I’ve been playing through all sorts of Final Fantasy games over the past two years and part of the appeal of taking on a whole franchise is finding surprises. The great ones that haven’t stayed in the lasting conversations but turn out to be hidden gems. I don’t know if I could often expect that from a billion dollar mega-franchise like this. I certainly didn’t find that with the Final Fantasy Crystal Chronicles prequels made for DS and Wii.
People certainly talked about these when they came out, as evidenced by forum threads that are still available to read, but they’re not the games people continue to bring up. It’s not because they’re bad, as they’re perfectly serviceable action role-playing games. When it’s part of a brand that sees much more critically-acclaimed entries with high profile marketing campaigns, the heavy hitters are going to steal more attention. As I didn’t have experience with most Final Fantasy games around their original release dates, I was only more aware of the bigger titles. I lack the context for many of these games as I wasn’t there for them.
Right now I want to put the spotlight on Final Fantasy Crystal Chronicles: Ring of Fates and Echoes of Time. Both of them are built off of the same co-op action framework, the basics are almost identical between the two. As with the original Crystal Chronicles, these games involve travelling into dungeons to fight a boss at the end of them, though with a much more linear structure as opposed to the more open one the first game had. They’re faster paced games than the original too, with a more ordinary experience-point growth system. These ones also involve platforming and puzzles to mix things up. The way they play reminds me a little bit of Threads of Fate, another action RPG Square developed for the Playstation which I played for a few hours, and didn’t return to because I ended up very busy at the time. I’d like to return to that one someday.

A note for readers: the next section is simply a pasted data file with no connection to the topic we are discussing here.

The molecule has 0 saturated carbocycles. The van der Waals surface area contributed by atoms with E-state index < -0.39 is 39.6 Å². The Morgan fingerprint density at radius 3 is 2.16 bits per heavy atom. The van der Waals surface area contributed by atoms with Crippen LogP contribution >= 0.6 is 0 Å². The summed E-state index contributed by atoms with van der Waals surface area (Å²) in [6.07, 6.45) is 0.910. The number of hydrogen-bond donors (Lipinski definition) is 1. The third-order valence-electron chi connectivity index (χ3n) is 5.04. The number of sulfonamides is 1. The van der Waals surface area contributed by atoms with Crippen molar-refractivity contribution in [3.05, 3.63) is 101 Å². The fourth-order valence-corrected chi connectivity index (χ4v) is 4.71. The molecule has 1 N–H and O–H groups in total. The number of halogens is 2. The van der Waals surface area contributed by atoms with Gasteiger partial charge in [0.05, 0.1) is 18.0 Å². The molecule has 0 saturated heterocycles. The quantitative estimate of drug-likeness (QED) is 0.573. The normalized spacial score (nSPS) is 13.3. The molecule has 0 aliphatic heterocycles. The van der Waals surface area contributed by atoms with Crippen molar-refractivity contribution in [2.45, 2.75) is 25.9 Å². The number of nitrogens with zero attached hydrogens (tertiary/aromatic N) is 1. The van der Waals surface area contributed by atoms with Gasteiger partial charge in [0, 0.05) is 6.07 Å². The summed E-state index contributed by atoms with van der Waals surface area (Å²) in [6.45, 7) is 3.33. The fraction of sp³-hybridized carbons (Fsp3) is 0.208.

Ring of Fates is the more traditional of the two released on the Nintendo DS. Its singleplayer and multiplayer separated into two separate modes. Those going solo can play the “story mode” which is what I went for. It’s fairly generic stuff: a pair of orphaned children going on an adventure and getting a party together that eventually defeat a villain that wants to rule the world. A surprising amount of cutscenes were fully voiced as well, which isn’t something I’d expect even from some of the bigger releases on the console (as far as I remember anyway, if you can remember a bunch of other examples I’m curious to know about them).
It’s a very easy-going game too. At no point did I feel challenged by the combat, nor was I stumped by the puzzles or platforming. In the game’s party of four, the player controls one character at a time while the others are AI-controlled. The controllable character can be swapped at any time. Each one is of a different species (those being Clavat, Yuke, Selkie and Lilty) which results in them having different gimmicks, some of them being touch-screen based considering the system this was made for. What this means is that swapping between the characters is required at times, though I only did it when it was absolutely necessary. The lead Clavat character is able to deal damage a lot quicker than all the others so I was often playing as that character. The other occasionally useful character was the Selkie as they have a double jump, which makes platforming simpler.
What this resulted in was a game that was mostly light fun. I don’t think I’ll remember the particulars of it in the future, but if the game comes up in a conversation I’m certain to say something like “yeah that one was alright”. Not everything needs to be a genre-defining classic anyway.
Echoes of Time was where I had a much rougher experience. It felt like everything was dialled up to be a bigger experience. More combat! More puzzles! More platforming! Larger levels! All of them mixed together in some ways that were fun and others that were frustrating.
This game’s dungeons feel a little closer to Zelda dungeons this time. However, they don’t feature the structure of finding items in order to solve problems. What it does have is puzzles that continue across multiple rooms with particular gimmicks to them. Also a boss key has to be found too. There are much less dungeons in this game, and instead it repeats a handful of them a few times. This isn’t much of an issue as it closes off unnecessary rooms on each revisit, and does a decent job of directing a player to new stuff. I often didn’t need to consult the game’s map.